The English do really well here and four different Englishman have won five of the last nine renewals, and last year was the first time in nine years that an Englishman didn't finish second as well. In fact, in every year since 1995, with the exception of 2003 when Spain's Ignacio Garrido caused a huge shock by beating South Africa's Trevor Immelman in a play-off, the winner and/or the runner-up has come from Britain or Ireland.

In-Play Tactics

I really look forward to this event every year and not just because the course is very easy on the eye and that there are some nice trends to guide us before the off. The best thing about this event is how dramatic Sundays can be and how many great chances to trade there are.

Wentworth is a difficult place to make the running. I've gone as far back as 1990 and the only leader or co-leader after round one to go on to take the title is Luke Donald. He went wire-to-wire in 2011, before beating Lee Westwood in a play-off.

Paul Casey won doggedly after hitting the front at halfway in 2009, as did David Howell in 2006, and between 2000 and 2002, all three 36-hole winners went on to convert but the leaders are always vulnerable here and I'll definitely be looking closely at those off the pace with a round to go.

Those tactics paid dividends two years ago when I was able to trade my way to a nice profit after backing both play-off protagonists Simon Khan at 150.0149/1 and Miguel Angel Jimenez at 160.0159/1 with a round to go. Both men started the final round five off the lead but finished strongly. Jimenez missed out on the play-off by just a stroke. And we saw all sorts of shenanigans last year when Thomas Bjorn failed to convert a five stroke lead with a round to play.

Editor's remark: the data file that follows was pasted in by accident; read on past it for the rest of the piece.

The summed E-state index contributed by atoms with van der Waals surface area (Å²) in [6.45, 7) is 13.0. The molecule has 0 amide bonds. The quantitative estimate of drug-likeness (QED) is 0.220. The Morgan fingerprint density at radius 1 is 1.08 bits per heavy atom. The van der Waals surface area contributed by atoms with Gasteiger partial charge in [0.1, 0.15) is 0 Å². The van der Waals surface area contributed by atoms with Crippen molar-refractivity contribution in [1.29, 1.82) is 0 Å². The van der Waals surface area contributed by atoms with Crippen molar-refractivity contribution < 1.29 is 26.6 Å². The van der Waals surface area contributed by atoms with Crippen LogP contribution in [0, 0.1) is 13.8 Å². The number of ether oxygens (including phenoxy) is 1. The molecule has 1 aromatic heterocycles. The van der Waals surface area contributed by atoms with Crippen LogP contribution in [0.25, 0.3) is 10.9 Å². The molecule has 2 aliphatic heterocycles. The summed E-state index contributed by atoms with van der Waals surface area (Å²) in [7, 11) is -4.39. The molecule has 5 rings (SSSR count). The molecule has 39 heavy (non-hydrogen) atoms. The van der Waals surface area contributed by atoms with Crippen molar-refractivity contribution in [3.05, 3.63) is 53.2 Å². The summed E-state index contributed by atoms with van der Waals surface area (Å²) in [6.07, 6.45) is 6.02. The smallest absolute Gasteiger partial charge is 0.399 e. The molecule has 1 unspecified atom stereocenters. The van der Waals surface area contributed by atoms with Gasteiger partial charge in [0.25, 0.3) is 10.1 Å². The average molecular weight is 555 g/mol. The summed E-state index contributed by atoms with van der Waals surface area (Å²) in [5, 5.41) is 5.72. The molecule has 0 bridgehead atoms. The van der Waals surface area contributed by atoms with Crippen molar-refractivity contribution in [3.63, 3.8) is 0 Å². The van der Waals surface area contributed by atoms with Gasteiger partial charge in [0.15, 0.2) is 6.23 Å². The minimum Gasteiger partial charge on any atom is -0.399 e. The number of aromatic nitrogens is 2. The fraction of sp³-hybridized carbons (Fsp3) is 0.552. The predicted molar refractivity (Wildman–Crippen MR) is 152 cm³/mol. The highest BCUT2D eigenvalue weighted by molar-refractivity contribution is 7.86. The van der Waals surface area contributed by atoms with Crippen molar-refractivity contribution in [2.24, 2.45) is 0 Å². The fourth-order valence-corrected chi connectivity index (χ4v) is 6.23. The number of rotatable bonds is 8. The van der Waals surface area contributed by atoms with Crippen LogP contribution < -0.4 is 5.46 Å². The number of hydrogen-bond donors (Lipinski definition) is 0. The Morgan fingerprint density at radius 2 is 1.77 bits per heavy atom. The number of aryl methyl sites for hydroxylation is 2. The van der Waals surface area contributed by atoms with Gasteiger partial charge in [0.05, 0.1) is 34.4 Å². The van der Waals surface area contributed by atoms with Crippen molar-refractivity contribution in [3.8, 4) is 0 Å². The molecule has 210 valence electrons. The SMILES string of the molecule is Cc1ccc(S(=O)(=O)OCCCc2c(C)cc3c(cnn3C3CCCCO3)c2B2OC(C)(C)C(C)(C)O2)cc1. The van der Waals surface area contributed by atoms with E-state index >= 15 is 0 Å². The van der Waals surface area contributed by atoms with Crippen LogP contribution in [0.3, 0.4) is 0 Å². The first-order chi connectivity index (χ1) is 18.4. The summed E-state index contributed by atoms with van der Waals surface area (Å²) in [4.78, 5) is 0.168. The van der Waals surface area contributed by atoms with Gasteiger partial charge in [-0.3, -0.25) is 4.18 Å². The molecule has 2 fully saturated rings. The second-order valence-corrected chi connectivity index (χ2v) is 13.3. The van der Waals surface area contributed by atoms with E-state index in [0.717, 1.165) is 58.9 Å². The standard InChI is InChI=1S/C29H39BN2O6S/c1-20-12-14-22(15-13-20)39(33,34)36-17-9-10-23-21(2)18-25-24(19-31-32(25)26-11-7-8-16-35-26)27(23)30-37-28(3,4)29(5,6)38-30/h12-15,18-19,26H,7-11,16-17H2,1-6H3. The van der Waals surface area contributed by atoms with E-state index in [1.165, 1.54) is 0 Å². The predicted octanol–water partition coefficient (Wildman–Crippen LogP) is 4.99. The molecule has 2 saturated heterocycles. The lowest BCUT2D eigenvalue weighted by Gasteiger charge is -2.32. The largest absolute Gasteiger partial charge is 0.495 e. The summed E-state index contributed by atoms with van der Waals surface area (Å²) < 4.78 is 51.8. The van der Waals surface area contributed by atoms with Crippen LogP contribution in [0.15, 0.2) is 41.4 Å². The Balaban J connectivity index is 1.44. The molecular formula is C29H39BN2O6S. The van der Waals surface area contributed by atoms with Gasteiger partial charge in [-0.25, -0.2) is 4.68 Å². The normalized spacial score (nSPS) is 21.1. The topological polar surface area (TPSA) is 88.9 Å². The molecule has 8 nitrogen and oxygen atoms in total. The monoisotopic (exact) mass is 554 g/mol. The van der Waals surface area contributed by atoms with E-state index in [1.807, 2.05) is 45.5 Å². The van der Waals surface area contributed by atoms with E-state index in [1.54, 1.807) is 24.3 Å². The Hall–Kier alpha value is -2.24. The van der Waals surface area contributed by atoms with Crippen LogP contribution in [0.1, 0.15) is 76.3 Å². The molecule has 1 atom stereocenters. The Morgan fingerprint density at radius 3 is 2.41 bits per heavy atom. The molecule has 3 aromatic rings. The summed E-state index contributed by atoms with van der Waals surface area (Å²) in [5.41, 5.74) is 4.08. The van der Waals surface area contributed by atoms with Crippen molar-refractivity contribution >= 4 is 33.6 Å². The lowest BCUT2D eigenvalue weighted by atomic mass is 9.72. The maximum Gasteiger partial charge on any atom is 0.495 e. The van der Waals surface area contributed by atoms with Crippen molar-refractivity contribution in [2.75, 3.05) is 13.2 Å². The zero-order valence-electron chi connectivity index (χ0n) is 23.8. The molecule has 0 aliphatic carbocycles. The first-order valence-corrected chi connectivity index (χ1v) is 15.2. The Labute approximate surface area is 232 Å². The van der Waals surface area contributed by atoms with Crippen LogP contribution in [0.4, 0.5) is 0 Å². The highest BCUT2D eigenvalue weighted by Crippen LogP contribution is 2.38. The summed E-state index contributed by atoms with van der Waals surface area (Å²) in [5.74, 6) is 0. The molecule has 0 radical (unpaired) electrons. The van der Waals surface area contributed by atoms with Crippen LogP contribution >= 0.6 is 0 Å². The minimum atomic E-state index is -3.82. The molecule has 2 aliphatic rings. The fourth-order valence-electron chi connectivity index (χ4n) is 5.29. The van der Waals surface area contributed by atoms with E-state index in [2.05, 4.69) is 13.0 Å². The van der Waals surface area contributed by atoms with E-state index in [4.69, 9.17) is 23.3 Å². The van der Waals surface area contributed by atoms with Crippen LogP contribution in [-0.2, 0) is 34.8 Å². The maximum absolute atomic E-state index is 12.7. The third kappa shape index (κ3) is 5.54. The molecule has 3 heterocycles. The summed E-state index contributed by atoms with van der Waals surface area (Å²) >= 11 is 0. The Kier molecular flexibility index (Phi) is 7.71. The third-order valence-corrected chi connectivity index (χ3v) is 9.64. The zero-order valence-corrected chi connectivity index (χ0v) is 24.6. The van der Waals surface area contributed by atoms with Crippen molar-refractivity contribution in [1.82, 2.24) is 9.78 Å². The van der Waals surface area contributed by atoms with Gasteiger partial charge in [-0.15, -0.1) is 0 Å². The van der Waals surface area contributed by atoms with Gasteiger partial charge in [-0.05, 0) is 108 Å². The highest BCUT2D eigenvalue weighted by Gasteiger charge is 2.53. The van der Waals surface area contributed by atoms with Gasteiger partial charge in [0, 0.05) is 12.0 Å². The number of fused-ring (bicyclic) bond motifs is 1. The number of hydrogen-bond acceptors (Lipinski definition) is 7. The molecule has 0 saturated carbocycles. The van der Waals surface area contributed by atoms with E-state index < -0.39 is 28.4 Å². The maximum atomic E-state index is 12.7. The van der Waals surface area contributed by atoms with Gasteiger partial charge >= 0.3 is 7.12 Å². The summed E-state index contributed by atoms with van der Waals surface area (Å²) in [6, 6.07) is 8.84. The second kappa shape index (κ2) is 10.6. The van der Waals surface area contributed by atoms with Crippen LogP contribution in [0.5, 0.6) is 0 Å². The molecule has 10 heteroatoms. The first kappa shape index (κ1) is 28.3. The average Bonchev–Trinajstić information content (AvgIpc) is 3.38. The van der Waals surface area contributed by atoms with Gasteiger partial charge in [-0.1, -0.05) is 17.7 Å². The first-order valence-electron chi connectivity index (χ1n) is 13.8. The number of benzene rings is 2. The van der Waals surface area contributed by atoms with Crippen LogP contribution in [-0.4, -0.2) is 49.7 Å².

The Dane traded at a low of just 1.21/5 after a nice steady start but after birdying the par 5 4th he bogeyed the 5th and triple-bogeyed the 6th and it was game on. Shane Lowry took up the running and led by three at one stage and he was matched at just 1.511/2 but in the end, McIlroy swooped late to take the title having trailed by fully seven strokes, and he's far from the first to come from miles back to win.

In 2010, Khan was seven back after three rounds when he won. Jimenez came from four back in 2008 and in 2007, Anders Hansen won a three-man play-off, having trailed by five with a round to go. And in that play-off, he beat Justin Rose and Oliver Wilson, who themselves had been three and four back respectfully.

If you're going to bet in-running, the back nine is easier than the front nine and the short par 4 16th and the two par 5 finishing holes all offer up chances to pick up shots late on.